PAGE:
) Quantitation of regional myocardial blood flow (MBF) and coronary flow reserve (CFR) is not currently widely performed for diagnosis and management of coronary artery disease (CAD). The development of a widely available, accurate, inexpensive, quantitative noninvasive method for the measurement of MBF and CFR would provide a thorough assessment of the full extent of CAD and diffuse microvascular diseases. It would also pro- vide an early detection of the development of cardiac allograft vasculopathy (CAV) in orthotopic heart transplant (OHT) patients. Single photon emission computed tomography (SPECT), the most widely applied noninvasive method for the detection and risk stratification of CAD, is less costly for both operator and patients and more widely available than positron emission tomography (PET), the gold standard for the quantification of MBF and CFR. In our earlier work we developed methods to noninvasively quantify MBF and CFR with the acquisition of dynamic data on a conventional SPECT camera. This method demonstrated the capability of estimating MBF from widely used clinical imaging agents with marginal flow-extraction products. Our hypothesis is that dy- namic cardiac SPECT with conventional 99mTc-labeled agents provides quantitation of MBF and CFR which cannot be obtained by conventional static SPECT. This promises to improve the diagnosis and prognostic as- sessment of CAD, and permit early identification of the onset and progression of CAV in OHT patients. We propose a systematic study of quantitative myocardial perfusion imaging using a combined dynamic and static cardiac SPECT (DSC-SPECT) rest/stress protocol 1) to assess the extent of coronary involvement in patients with known and highly suspected CAD, and 2) to evaluate MBF and CFR as an early indicator of CAV. A unique aspect of this work is our ability to quantify MBF by estimating kinetic model parameters and the blood input function, directly from acquired projections using slow camera rotation speed without any need for arterial blood sampling. Our methods include corrections for cardiac motion due to cardiac deformation and respiration (6D dynamic modeling). Our study addresses the challenges related to the development of algorithms that convert dynamically acquired scintigraphic data to meaningful clinical information and optimizes the related clinical protocols. We believe that with the successful demonstration of dynamic SPECT in the proposed protocols, our methods will support a change of the current static SPECT myocardial perfusion imaging (MPI) protocols to dynamic SPECT MPI protocols with application of even standard dual-headed cameras.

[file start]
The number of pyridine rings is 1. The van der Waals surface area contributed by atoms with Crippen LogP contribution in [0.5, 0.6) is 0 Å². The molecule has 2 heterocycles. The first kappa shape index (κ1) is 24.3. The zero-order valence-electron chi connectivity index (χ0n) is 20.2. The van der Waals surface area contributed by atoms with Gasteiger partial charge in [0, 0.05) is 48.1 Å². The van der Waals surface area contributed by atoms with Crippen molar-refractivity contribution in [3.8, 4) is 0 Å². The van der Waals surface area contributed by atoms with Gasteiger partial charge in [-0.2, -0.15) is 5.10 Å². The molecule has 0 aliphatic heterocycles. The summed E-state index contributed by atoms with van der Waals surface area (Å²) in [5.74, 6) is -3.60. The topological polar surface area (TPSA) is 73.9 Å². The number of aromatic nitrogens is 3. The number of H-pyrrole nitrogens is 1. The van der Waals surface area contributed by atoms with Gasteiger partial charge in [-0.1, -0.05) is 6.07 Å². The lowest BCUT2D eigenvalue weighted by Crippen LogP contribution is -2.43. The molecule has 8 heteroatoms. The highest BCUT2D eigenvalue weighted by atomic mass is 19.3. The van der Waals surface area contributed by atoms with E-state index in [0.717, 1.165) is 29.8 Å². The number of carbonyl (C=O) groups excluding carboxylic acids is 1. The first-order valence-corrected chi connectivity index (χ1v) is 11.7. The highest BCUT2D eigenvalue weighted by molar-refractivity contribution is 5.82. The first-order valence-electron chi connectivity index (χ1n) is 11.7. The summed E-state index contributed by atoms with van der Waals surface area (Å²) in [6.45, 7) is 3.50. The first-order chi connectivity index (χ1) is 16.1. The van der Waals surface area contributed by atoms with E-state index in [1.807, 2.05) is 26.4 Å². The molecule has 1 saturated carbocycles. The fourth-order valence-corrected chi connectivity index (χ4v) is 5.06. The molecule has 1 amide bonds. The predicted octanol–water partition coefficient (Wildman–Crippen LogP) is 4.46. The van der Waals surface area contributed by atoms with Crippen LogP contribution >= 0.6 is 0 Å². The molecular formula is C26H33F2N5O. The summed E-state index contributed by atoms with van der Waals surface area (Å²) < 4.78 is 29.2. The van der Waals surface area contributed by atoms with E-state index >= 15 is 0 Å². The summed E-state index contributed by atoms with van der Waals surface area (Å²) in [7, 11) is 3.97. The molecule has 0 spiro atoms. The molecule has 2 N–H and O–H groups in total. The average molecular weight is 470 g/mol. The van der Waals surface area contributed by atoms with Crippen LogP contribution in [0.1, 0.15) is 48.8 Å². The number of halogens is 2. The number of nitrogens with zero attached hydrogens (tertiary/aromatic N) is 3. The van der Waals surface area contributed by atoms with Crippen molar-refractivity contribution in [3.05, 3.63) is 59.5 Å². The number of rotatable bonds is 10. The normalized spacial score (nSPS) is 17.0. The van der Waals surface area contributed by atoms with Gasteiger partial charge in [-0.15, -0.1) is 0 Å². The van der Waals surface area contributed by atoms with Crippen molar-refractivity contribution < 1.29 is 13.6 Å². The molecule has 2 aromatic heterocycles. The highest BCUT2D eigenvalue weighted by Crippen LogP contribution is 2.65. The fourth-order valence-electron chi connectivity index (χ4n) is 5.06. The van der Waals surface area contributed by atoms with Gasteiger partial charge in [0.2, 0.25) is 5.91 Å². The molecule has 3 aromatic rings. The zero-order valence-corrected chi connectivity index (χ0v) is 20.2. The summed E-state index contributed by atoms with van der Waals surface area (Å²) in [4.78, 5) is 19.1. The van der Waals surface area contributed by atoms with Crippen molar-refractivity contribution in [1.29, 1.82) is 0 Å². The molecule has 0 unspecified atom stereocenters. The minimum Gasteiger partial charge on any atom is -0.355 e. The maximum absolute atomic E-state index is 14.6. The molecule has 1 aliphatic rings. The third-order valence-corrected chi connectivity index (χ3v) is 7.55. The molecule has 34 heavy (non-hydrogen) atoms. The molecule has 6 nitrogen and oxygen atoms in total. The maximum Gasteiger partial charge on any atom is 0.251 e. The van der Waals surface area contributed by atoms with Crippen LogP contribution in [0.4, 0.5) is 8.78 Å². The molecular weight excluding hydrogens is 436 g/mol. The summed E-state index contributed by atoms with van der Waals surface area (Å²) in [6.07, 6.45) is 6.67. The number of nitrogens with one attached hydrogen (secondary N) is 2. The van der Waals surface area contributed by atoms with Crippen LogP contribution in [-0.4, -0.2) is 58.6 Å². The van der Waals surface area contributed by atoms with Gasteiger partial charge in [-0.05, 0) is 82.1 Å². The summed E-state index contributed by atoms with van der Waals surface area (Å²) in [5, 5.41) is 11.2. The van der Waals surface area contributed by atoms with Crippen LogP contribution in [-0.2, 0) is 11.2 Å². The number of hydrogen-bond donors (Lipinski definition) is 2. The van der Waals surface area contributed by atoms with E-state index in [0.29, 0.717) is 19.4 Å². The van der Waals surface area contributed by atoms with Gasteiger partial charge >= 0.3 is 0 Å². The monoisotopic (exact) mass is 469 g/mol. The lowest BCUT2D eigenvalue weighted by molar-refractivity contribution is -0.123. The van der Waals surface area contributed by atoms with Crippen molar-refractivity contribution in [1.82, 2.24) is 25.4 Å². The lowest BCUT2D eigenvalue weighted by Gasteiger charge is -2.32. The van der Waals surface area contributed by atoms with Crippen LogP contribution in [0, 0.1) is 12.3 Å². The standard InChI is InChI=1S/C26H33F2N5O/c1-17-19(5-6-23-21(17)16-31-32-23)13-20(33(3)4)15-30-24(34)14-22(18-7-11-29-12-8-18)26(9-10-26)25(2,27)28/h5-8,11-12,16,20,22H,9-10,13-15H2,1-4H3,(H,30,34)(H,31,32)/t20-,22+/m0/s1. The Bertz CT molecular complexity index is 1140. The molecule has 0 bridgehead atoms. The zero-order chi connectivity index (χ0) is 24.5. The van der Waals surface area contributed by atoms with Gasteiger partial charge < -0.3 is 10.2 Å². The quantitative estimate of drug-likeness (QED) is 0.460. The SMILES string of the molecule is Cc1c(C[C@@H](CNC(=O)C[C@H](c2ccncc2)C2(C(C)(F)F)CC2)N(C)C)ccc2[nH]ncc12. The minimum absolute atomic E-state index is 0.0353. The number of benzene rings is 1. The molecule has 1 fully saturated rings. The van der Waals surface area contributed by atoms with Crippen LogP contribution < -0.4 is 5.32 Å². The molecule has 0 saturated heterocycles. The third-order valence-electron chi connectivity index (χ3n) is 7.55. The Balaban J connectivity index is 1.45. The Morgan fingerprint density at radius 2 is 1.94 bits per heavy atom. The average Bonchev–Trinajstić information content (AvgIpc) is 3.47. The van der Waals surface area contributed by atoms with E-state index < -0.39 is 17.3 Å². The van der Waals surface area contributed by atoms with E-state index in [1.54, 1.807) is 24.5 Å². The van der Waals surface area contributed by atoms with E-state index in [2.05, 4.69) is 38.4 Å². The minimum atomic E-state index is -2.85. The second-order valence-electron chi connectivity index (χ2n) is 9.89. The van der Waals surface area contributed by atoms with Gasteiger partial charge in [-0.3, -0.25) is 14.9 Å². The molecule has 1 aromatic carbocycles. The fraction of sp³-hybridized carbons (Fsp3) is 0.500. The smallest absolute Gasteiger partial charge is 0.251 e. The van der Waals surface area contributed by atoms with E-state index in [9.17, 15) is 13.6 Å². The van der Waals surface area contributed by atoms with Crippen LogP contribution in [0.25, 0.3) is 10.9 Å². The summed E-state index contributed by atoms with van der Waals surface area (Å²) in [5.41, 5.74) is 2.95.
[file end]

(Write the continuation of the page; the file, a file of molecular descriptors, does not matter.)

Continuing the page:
Public Health Relevance

(Relevance) We have developed a method for quantifying myocardial blood flow (MBF) and coronary flow reserve (CFR) using dynamic SPECT data acquired with a conventional dual-headed SPECT camera. The protocols and algorithms developed for dynamic cardiac SPECT could be implemented in daily clinical practice without additional costs. This strategy will advance clinical SPECT protocols and could improve the assessment and management of patients with known and suspected CAD, and of patients with orthotopic heart transplant (OHT).

National Institute of Health (NIH)
National Heart, Lung, and Blood Institute (NHLBI)
Research Project (R01)
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Biomedical Imaging Technology Study Section (BMIT)
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Danthi, Narasimhan
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University of California San Francisco
Schools of Medicine
San Francisco
United States
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